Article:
It isn’t easy to forget Angela Carter’s Nights at the Circus. Well, actually I’ve forgotten a whole lot about it, in the same way that I forget most of the fiction I read. But the taste of the book comes back whenever I think of it: a taste of blood, old cooking-oil, sawdust, pancake-makeup, champagne. (In the end, that kind of sensory imprint is what remains the most significant part of a novel for me – not its plot or its characters, but rather a vague sense of the colour or grain or smell or taste of its prose). The readiness with which those flavours come back makes me wonder how much my understanding of late-Victorian London is informed by Carter’s book. The feeling that comes to me whenever I think of the late-Victorian era is saturated in the febrile mix one finds in her work of the scatological and sublime. And that also makes me wonder how much Nights at the Circus has played a wider role in informing historical renditions of the period.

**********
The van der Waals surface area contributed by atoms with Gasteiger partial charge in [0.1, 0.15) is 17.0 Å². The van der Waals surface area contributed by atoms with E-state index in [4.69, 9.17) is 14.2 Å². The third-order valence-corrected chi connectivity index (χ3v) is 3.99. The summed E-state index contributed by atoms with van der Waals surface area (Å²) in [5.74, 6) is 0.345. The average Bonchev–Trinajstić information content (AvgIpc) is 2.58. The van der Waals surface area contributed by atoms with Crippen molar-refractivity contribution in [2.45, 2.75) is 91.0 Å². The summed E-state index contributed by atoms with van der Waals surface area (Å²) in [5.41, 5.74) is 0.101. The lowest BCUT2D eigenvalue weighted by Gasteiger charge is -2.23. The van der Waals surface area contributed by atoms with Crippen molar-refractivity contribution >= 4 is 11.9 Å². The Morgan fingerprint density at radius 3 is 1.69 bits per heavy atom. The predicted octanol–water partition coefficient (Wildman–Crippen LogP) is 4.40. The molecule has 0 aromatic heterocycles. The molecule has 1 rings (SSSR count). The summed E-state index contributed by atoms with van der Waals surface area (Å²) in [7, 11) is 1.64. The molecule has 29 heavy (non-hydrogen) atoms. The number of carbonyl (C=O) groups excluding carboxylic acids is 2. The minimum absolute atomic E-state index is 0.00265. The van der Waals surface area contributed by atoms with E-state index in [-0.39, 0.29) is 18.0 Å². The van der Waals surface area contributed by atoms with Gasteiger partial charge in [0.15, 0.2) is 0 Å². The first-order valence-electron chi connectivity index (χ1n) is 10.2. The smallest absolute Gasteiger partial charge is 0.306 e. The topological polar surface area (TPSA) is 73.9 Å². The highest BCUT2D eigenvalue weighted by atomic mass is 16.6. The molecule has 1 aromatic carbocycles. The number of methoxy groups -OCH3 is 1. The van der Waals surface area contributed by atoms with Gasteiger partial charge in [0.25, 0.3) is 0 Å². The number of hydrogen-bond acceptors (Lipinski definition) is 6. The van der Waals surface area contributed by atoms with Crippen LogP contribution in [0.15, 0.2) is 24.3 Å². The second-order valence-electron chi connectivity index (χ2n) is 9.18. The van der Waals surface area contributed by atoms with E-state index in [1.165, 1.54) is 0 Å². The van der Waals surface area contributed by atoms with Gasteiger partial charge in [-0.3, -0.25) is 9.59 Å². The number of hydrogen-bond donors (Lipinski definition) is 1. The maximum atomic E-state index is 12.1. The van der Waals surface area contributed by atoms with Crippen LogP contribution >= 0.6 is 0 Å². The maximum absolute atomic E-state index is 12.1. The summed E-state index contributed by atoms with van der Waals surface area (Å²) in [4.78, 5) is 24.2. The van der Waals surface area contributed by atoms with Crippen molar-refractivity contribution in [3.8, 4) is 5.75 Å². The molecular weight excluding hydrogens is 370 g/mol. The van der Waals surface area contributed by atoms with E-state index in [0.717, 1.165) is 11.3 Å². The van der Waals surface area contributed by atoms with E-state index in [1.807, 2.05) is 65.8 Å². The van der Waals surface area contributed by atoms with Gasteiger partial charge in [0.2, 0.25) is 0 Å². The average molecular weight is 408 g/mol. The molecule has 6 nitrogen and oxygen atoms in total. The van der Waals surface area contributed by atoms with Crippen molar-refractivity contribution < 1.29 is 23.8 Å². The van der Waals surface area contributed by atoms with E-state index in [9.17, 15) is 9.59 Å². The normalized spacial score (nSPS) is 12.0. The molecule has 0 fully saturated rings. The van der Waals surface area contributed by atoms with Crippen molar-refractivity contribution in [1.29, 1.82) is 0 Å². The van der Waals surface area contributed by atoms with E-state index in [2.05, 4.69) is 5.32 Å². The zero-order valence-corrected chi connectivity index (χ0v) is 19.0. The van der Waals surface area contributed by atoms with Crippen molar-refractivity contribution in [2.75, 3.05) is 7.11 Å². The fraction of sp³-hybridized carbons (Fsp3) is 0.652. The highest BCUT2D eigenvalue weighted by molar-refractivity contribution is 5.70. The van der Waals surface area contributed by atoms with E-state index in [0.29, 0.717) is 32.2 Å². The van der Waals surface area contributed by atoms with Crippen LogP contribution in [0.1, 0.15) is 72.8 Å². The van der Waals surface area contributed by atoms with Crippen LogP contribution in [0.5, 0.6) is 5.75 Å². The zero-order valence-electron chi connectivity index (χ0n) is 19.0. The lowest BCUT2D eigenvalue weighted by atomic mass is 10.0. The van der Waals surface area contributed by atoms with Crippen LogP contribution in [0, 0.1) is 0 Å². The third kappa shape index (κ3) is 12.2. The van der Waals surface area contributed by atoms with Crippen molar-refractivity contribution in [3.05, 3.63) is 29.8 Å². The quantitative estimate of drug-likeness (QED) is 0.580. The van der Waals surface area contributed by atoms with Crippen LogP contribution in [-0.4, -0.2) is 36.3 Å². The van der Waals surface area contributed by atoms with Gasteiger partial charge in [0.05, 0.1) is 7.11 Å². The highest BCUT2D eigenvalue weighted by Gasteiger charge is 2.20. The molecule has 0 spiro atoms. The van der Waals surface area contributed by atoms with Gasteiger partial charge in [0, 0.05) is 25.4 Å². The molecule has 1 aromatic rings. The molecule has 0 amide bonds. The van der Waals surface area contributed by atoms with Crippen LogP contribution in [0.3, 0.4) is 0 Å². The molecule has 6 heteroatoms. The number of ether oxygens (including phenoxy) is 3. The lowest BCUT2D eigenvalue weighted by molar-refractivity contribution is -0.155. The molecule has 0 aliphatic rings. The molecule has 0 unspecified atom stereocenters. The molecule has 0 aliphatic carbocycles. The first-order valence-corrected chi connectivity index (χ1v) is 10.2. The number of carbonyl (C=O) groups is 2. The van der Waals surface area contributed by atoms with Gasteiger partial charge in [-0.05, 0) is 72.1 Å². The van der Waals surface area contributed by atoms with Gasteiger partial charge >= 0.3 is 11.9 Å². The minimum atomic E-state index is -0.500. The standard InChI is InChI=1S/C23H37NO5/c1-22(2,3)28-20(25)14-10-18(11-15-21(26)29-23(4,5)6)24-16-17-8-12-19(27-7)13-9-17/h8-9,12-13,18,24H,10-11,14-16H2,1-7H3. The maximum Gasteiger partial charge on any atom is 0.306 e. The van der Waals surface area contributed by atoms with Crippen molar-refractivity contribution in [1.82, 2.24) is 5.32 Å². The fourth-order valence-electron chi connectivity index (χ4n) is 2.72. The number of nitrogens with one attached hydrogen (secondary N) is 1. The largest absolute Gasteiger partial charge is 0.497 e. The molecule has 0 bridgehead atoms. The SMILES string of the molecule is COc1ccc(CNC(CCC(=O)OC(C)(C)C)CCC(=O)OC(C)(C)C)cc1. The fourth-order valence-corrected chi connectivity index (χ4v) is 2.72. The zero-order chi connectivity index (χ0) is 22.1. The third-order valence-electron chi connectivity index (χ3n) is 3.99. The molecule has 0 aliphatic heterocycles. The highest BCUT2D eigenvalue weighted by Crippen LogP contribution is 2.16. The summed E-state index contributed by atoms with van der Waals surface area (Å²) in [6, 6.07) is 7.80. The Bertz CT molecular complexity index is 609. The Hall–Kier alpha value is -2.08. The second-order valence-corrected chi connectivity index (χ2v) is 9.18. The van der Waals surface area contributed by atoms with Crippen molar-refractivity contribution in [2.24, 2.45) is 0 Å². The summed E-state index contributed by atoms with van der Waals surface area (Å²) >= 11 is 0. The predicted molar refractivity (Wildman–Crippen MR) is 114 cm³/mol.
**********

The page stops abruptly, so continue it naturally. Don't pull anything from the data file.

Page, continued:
‘Angela Carter has influenced a whole generation of fellow-writers towards dream worlds of barbaric splendour’, the blurb says on the back of her book. I agree that her velvet-spattered-with-effluent oeuvre has influenced the way urban life at the end of the century is imagined. What’s the bet Baz Luhrman read Nights at the Circus before he made Moulin Rouge? That Judith Walkowitz was a Carter fan before she read ‘The Maiden Tribute’ and wrote City of Dreadful Delight (1992)? And what about other historians (like me) with a penchant for freak shows, ‘mystic vaudeville’, the Victorian circus, and burlesque? There are plenty of people influenced by Fevvers, I reckon, the feather-backed foul-mouthed trapeze artist featured in Carter’s book. Plenty of people who imagine the end-of-century era inflected with the kind of Gothic kitsch depicted in her work. And while I love that kind of kitsch opulence, it makes me realise I have to be careful not to be too much in its thrall. To give that overlay to everything I read at the moment will surely restrict its possible range and meaning.